If you find that you have a lot of very similar projects, this could work, by setting a fixed estimate for each type of project.
For example, it's pretty common for a graphic designer to charge, say $250 for a logo, which includes an initial consultation, and maybe 2 or 3 revisions. Anything beyond that is an extra (negotiated) charge.
A custom programmer might come up with something similar for something like "Setup a Wordpress blog" or "Setup a shopping cart that works with Authorize.Net" - in other words, predictable, standard projects that you understand very well.
You can offer a "menu" of these fixed-rate projects, with extras being negotiable. Assuming you get very good at these projects (by having stock code to use with minor customizations), you might actually increase your margins.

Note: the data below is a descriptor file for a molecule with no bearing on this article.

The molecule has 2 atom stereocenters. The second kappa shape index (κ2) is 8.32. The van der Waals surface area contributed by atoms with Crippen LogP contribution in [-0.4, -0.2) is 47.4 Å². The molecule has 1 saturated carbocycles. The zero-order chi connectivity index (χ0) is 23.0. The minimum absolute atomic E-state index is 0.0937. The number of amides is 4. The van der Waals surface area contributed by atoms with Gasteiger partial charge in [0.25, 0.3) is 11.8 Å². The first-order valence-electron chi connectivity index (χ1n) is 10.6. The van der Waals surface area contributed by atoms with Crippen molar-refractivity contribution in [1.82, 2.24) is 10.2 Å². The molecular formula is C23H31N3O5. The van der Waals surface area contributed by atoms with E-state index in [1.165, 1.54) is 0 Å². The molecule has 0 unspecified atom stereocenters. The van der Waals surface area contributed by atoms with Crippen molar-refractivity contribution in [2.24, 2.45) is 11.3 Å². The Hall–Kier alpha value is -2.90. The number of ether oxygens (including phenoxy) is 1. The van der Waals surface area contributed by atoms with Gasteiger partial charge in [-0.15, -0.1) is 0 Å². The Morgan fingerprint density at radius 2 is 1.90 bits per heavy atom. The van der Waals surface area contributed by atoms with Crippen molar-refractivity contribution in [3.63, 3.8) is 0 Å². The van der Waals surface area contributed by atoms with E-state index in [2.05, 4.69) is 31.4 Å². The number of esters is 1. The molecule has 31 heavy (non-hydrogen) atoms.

Otherwise, you might wind up losing money, if a "standard" project turns into a highly customized nightmare after you've agreed on the price. In that case, stick with hourly, or define what the base rate covers in great detail.
You'll notice that the more tightly you focus the standard project, the more it looks like a "product". That's a good thing. Products can scale more readily than services, even with subcontracting.
One more thing - if you're not quite ready to "productize" your services, you can start now by tracking your current projects more closely to see how long a "typical" project of a certain type takes, and what the common customizations or wrinkles are.
Then you might take the average case (for example - "40 hours for a customized shopping cart using open source software"), add a buffer for your profit margin, (e.g. 20%), and then your "product" might be "Customized shopping cart" - 48 hours x hourly rate (e.g. $100) = $4800 as a base rate.